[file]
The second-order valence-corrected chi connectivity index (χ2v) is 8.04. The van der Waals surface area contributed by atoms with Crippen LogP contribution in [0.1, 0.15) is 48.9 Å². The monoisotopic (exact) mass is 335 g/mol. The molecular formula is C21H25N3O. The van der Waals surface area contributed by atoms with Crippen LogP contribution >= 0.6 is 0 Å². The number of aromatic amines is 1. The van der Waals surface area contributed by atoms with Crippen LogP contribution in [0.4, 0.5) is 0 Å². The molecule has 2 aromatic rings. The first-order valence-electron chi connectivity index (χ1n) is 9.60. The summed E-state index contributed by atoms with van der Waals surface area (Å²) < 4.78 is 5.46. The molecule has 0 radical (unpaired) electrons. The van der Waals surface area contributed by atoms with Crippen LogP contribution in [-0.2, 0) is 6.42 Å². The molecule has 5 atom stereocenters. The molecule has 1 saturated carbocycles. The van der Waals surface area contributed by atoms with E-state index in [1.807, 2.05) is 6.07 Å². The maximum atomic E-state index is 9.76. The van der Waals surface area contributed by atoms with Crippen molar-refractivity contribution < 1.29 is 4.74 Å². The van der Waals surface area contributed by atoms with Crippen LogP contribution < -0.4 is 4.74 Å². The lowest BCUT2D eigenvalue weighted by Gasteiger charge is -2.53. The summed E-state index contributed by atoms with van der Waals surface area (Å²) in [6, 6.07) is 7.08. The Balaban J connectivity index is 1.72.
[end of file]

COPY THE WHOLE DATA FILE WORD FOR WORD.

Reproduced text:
The second-order valence-corrected chi connectivity index (χ2v) is 8.04. The van der Waals surface area contributed by atoms with Crippen LogP contribution in [0.1, 0.15) is 48.9 Å². The monoisotopic (exact) mass is 335 g/mol. The molecular formula is C21H25N3O. The van der Waals surface area contributed by atoms with Crippen LogP contribution >= 0.6 is 0 Å². The number of aromatic amines is 1. The van der Waals surface area contributed by atoms with Crippen LogP contribution in [0.4, 0.5) is 0 Å². The molecule has 2 aromatic rings. The first-order valence-electron chi connectivity index (χ1n) is 9.60. The summed E-state index contributed by atoms with van der Waals surface area (Å²) < 4.78 is 5.46. The molecule has 0 radical (unpaired) electrons. The van der Waals surface area contributed by atoms with Crippen LogP contribution in [-0.2, 0) is 6.42 Å². The molecule has 5 atom stereocenters. The molecule has 1 saturated carbocycles. The van der Waals surface area contributed by atoms with E-state index in [1.807, 2.05) is 6.07 Å². The maximum atomic E-state index is 9.76. The van der Waals surface area contributed by atoms with Crippen molar-refractivity contribution < 1.29 is 4.74 Å². The van der Waals surface area contributed by atoms with Crippen LogP contribution < -0.4 is 4.74 Å². The lowest BCUT2D eigenvalue weighted by Gasteiger charge is -2.53. The summed E-state index contributed by atoms with van der Waals surface area (Å²) in [6, 6.07) is 7.08. The Balaban J connectivity index is 1.72.